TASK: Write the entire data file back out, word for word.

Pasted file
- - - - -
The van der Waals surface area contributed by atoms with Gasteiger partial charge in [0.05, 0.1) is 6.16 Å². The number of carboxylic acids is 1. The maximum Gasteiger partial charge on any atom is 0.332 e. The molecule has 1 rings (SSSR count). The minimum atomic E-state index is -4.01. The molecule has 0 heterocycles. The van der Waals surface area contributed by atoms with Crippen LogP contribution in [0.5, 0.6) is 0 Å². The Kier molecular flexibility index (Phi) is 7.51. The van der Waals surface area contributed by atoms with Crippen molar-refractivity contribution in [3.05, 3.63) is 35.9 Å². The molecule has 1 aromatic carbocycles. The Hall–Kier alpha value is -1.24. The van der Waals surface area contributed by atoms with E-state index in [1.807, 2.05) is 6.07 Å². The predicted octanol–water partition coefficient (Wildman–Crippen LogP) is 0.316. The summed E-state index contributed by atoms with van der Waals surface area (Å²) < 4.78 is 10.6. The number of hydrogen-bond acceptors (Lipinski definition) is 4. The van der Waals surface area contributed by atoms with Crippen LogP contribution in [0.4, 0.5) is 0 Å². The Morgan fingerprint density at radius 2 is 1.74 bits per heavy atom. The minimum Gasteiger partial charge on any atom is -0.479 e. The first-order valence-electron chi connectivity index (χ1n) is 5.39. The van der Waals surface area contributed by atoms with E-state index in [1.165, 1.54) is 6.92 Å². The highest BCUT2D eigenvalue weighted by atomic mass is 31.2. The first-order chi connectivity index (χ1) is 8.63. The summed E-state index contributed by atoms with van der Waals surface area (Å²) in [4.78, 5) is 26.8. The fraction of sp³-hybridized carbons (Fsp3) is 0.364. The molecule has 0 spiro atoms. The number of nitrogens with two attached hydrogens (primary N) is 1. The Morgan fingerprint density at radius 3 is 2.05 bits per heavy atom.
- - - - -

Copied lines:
The van der Waals surface area contributed by atoms with Gasteiger partial charge in [0.05, 0.1) is 6.16 Å². The number of carboxylic acids is 1. The maximum Gasteiger partial charge on any atom is 0.332 e. The molecule has 1 rings (SSSR count). The minimum atomic E-state index is -4.01. The molecule has 0 heterocycles. The van der Waals surface area contributed by atoms with Crippen LogP contribution in [0.5, 0.6) is 0 Å². The Kier molecular flexibility index (Phi) is 7.51. The van der Waals surface area contributed by atoms with Crippen molar-refractivity contribution in [3.05, 3.63) is 35.9 Å². The molecule has 1 aromatic carbocycles. The Hall–Kier alpha value is -1.24. The van der Waals surface area contributed by atoms with E-state index in [1.807, 2.05) is 6.07 Å². The predicted octanol–water partition coefficient (Wildman–Crippen LogP) is 0.316. The summed E-state index contributed by atoms with van der Waals surface area (Å²) < 4.78 is 10.6. The number of hydrogen-bond acceptors (Lipinski definition) is 4. The van der Waals surface area contributed by atoms with Crippen LogP contribution in [0.4, 0.5) is 0 Å². The Morgan fingerprint density at radius 2 is 1.74 bits per heavy atom. The minimum Gasteiger partial charge on any atom is -0.479 e. The first-order valence-electron chi connectivity index (χ1n) is 5.39. The van der Waals surface area contributed by atoms with E-state index in [1.165, 1.54) is 6.92 Å². The highest BCUT2D eigenvalue weighted by atomic mass is 31.2. The first-order chi connectivity index (χ1) is 8.63. The summed E-state index contributed by atoms with van der Waals surface area (Å²) in [4.78, 5) is 26.8. The fraction of sp³-hybridized carbons (Fsp3) is 0.364. The molecule has 0 spiro atoms. The number of nitrogens with two attached hydrogens (primary N) is 1. The Morgan fingerprint density at radius 3 is 2.05 bits per heavy atom.